Since December 2007, the size of the federal workforce-excluding Census and Postal workers-has grown by 230,000 positions, an increase of 11.7 percent. Meanwhile, private sector employment for the same period has fallen by roughly 7.5 million positions, representing a decrease of 6.6 percent.
The problem, of course, with such a large increase in federal employment is that it redirects resources away from productive activities and into non-productive ones.
As more thoroughly explained by Heritage analysts James Sherk and Rea Hederman:
“The resources the government spends do not materialize out of thin air-they are taken from the private sector. Research shows that government spending crowds out private investment. Each $1 increase in government spending reduces private-sector investment by between $0.46 and $0.97 after two years and $0.74 and $0.95 over five years. Government spending substitutes for private-sector investment; it does not supplement it. Increased government spending further reduces private-sector investment, making the problem of low job creation worse.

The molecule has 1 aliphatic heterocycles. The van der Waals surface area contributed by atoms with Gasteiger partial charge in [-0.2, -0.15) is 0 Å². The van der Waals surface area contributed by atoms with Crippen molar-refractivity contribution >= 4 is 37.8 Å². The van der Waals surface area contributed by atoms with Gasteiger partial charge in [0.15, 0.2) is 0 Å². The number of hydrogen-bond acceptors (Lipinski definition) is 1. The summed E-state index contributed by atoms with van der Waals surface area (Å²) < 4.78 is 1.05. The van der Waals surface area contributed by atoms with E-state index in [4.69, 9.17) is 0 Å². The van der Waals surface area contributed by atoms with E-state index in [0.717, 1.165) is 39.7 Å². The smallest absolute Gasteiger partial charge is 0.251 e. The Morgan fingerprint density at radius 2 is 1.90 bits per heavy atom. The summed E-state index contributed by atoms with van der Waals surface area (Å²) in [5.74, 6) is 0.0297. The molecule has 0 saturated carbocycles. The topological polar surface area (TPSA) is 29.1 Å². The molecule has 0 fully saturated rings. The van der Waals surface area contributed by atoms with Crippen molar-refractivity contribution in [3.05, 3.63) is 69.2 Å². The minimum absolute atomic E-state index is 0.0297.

Moreover, government spending misdirects economic resources. Political priorities, not economic return, drive government spending. The desires of influential Members of Congress and political fads determine where government appropriations are allocated. This often differs greatly from the use that creates the most wealth and jobs.”